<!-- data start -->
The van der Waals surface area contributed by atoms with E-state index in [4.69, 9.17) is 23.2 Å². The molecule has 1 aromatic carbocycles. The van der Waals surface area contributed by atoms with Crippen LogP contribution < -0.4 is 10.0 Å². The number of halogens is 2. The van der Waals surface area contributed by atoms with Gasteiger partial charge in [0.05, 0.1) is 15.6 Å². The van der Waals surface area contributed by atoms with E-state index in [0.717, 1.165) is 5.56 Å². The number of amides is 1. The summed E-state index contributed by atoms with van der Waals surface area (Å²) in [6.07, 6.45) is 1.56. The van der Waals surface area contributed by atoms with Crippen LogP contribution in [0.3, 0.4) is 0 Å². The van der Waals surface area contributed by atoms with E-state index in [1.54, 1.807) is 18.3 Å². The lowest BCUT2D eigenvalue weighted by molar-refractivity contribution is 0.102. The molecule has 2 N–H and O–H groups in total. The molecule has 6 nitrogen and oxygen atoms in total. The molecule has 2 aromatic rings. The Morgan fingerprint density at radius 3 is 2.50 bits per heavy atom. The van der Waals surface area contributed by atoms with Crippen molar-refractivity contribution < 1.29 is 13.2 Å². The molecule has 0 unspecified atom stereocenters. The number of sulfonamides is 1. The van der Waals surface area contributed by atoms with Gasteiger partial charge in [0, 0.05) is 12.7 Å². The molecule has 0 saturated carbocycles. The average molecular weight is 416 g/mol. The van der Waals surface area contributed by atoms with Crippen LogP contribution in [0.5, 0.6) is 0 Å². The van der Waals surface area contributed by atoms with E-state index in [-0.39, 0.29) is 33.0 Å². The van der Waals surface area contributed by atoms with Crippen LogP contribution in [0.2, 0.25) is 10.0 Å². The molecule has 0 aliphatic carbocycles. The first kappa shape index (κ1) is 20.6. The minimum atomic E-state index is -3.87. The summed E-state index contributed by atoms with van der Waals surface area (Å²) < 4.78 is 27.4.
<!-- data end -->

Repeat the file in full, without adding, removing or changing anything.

The van der Waals surface area contributed by atoms with E-state index in [4.69, 9.17) is 23.2 Å². The molecule has 1 aromatic carbocycles. The van der Waals surface area contributed by atoms with Crippen LogP contribution < -0.4 is 10.0 Å². The number of halogens is 2. The van der Waals surface area contributed by atoms with Gasteiger partial charge in [0.05, 0.1) is 15.6 Å². The van der Waals surface area contributed by atoms with E-state index in [0.717, 1.165) is 5.56 Å². The number of amides is 1. The summed E-state index contributed by atoms with van der Waals surface area (Å²) in [6.07, 6.45) is 1.56. The van der Waals surface area contributed by atoms with Crippen LogP contribution in [0.3, 0.4) is 0 Å². The van der Waals surface area contributed by atoms with E-state index in [1.54, 1.807) is 18.3 Å². The lowest BCUT2D eigenvalue weighted by molar-refractivity contribution is 0.102. The molecule has 2 N–H and O–H groups in total. The molecule has 6 nitrogen and oxygen atoms in total. The molecule has 2 aromatic rings. The Morgan fingerprint density at radius 3 is 2.50 bits per heavy atom. The van der Waals surface area contributed by atoms with Crippen molar-refractivity contribution < 1.29 is 13.2 Å². The molecule has 0 unspecified atom stereocenters. The number of sulfonamides is 1. The van der Waals surface area contributed by atoms with Gasteiger partial charge in [0, 0.05) is 12.7 Å². The molecule has 0 saturated carbocycles. The average molecular weight is 416 g/mol. The van der Waals surface area contributed by atoms with Crippen LogP contribution in [0.5, 0.6) is 0 Å². The van der Waals surface area contributed by atoms with E-state index in [-0.39, 0.29) is 33.0 Å². The van der Waals surface area contributed by atoms with Crippen LogP contribution in [0.2, 0.25) is 10.0 Å². The molecule has 0 aliphatic carbocycles. The first kappa shape index (κ1) is 20.6. The minimum atomic E-state index is -3.87. The summed E-state index contributed by atoms with van der Waals surface area (Å²) < 4.78 is 27.4.